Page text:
Skip to main content

Sign up for our newsletter.

Quality journalism. Progressive values. Direct to your inbox.

McDonald's will ban journalists from attending its annual shareholder meeting, where Fight for $15 demonstrations are expected to occur. (Photo: Mark Dixon/flickr/cc)

Amid Protest Plans, McDonald's to Ban Media from Shareholder Meeting

Fight for $15 workers plan to call on the fast food giant to lift employee wages and end discriminatory treatment

Nadia Prupis

With thousands of workers planning to descend on McDonald's annual shareholder meeting on May 21 to demand higher wages and fairer treatment, the fast food giant has announced it will ban all media from the corporate event—a move that union leaders called "extremely shocking and troubling."

"We can't think of a single other company who has dared to ban the press from an annual meeting," the AFL-CIO told the Guardian on Monday. "What does the company have to hide?"

"We call on McDonald’s to reverse their decision and allow the media," Vineeta Anand, the AFL-CIO chief investment research analyst, told the Guardian. "Sunshine is the best disinfectant, when you shine a light on a company it changes their behaviour. They are acting like some sort of secret society."

"McDonald's is not an insignificant company, they are one of the nation's best-known household names and it is extremely shocking and troubling that a company of its size would ban the press," Anand added.

Reporters will only be able to watch the event via livestream. The company has previously banned media from its shareholder meetings, but this year's decision is unusual because it was ordered by McDonald's CEO Steve Easterbrook, who has previously said he wants to reshape the corporation into a "modern, progressive burger company."

A McDonald's spokesperson, Heidi Baker, said the move was not done as a response to the upcoming Fight for $15 demonstrations, but to "accommodate our valued shareholders."

Yet when contacted for comment, many of those shareholders responded to that excuse with a resounding, "Thanks, but no thanks."

Timothy Smith, director of governance and shareholder engagement at Walden Asset Management, which holds $21m of McDonald’s shares, told the Guardian, "Since McDonald’s proudly declares it believes it must be accountable to consumers, employees and the public as well as shareholders, it is surprising that they wish to hold their annual meeting in secret without press allowed to observe."

As Common Dreams has previously reported, workers have planned for weeks to converge at the shareholder meeting and call on McDonald's to reform its exploitative policies.

"We may not have a seat in the room, but we're sure that McDonald's will hear us when we say that its turnaround needs to include investment in and respect for its employees," Adriana Alvarez, who has worked at McDonald's for five years and was one of 101 workers arrested at a peaceful sit-in at last year's shareholder meeting, said earlier this month.

Rev. Dwayne Grant, pastor at Greater Englewood United Methodist Church in Chicago, added, "We need to put an end to corporations raking in billions while their employees are forced to skip meals. We are fighting to build a country where people who work hard are paid enough to survive."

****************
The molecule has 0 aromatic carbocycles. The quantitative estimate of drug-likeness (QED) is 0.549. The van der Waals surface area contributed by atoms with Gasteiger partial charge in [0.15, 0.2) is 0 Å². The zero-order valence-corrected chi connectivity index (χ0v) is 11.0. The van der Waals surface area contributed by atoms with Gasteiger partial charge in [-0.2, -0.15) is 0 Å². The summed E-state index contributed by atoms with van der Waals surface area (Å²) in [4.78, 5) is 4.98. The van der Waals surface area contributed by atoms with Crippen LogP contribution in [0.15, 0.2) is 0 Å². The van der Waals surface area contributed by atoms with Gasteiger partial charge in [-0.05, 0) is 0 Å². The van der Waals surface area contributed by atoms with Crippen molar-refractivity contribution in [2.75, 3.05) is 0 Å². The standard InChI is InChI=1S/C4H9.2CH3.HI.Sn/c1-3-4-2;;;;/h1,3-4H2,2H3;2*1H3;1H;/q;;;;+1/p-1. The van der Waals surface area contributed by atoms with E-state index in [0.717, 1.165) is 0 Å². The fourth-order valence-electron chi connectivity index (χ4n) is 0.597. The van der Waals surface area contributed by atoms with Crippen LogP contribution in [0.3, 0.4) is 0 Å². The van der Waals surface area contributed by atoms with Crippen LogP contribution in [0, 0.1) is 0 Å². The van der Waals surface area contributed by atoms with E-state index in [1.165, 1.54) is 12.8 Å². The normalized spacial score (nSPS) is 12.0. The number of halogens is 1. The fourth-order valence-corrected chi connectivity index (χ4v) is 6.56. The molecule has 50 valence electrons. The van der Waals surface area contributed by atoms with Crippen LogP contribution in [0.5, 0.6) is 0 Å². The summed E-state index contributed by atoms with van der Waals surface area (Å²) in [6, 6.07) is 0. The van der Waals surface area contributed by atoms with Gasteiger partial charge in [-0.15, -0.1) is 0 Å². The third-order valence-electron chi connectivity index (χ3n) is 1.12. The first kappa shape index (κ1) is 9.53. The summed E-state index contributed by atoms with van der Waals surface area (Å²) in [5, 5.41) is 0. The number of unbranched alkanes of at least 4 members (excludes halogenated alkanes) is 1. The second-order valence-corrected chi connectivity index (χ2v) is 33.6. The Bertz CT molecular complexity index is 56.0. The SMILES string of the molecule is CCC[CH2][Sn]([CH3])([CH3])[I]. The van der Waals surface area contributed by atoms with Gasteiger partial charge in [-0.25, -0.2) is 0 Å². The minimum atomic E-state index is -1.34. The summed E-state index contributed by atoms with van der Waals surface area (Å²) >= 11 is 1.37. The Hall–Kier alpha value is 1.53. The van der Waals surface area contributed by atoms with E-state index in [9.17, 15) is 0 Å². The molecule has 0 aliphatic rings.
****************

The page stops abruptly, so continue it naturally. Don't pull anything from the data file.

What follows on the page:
Our work is licensed under Creative Commons (CC BY-NC-ND 3.0). Feel free to republish and share widely.

We've had enough. The 1% own and operate the corporate media. They are doing everything they can to defend the status quo, squash dissent and protect the wealthy and the powerful. The Common Dreams media model is different. We cover the news that matters to the 99%. Our mission? To inform. To inspire. To ignite change for the common good. How? Nonprofit. Independent. Reader-supported. Free to read. Free to republish. Free to share. With no advertising. No paywalls. No selling of your data. Thousands of small donations fund our newsroom and allow us to continue publishing. Can you chip in? We can't do it without you. Thank you.

Protesting Fuel Poverty, People Tell UK Government to 'Keep Everyone Warm This Winter'

As energy bills—and fossil fuel profits—continue to soar, demonstrators around Britain demanded immediate action from Prime Minister Rishi Sunak and members of Parliament.

Kenny Stancil ·

'Turn Off the Tap on Plastic,' UN Chief Declares Amid Debate Over New Global Treaty

"Plastics are fossil fuels in another form," said U.N. Secretary-General António Guterres, "and pose a serious threat to human rights, the climate, and biodiversity."

Kenny Stancil ·

EPA Urged to 'Finish the Job' After Latest Move to Protect Bristol Bay From Pebble Mine

"Local residents, scientists, and the broader public all agree that this is quite simply a bad place for a mine, and it is past time for the EPA to take Pebble off the table permanently," said one activist in Alaska.

Jessica Corbett ·

'Zero Tolerance for Corruption': Grijalva, Porter Demand Answers on Alleged Trump Pardon Bribery Scheme

The Democrats believe a real estate developer donated to a Trump-aligned super PAC in exchange for the pardons of two other men.

Julia Conley ·

Millions of Americans Lack Adequate Health Coverage, But the Pentagon Has a New Nuclear Bomber to Flaunt

"This ominous death machine, with its price tag of $750 million a pop, brings huge profits to Northrop Grumman but takes our society one more step down the road of spiritual death," peace activist Medea Benjamin said of the new B-21 Raider.

Brett Wilkins ·

Common Dreams Logo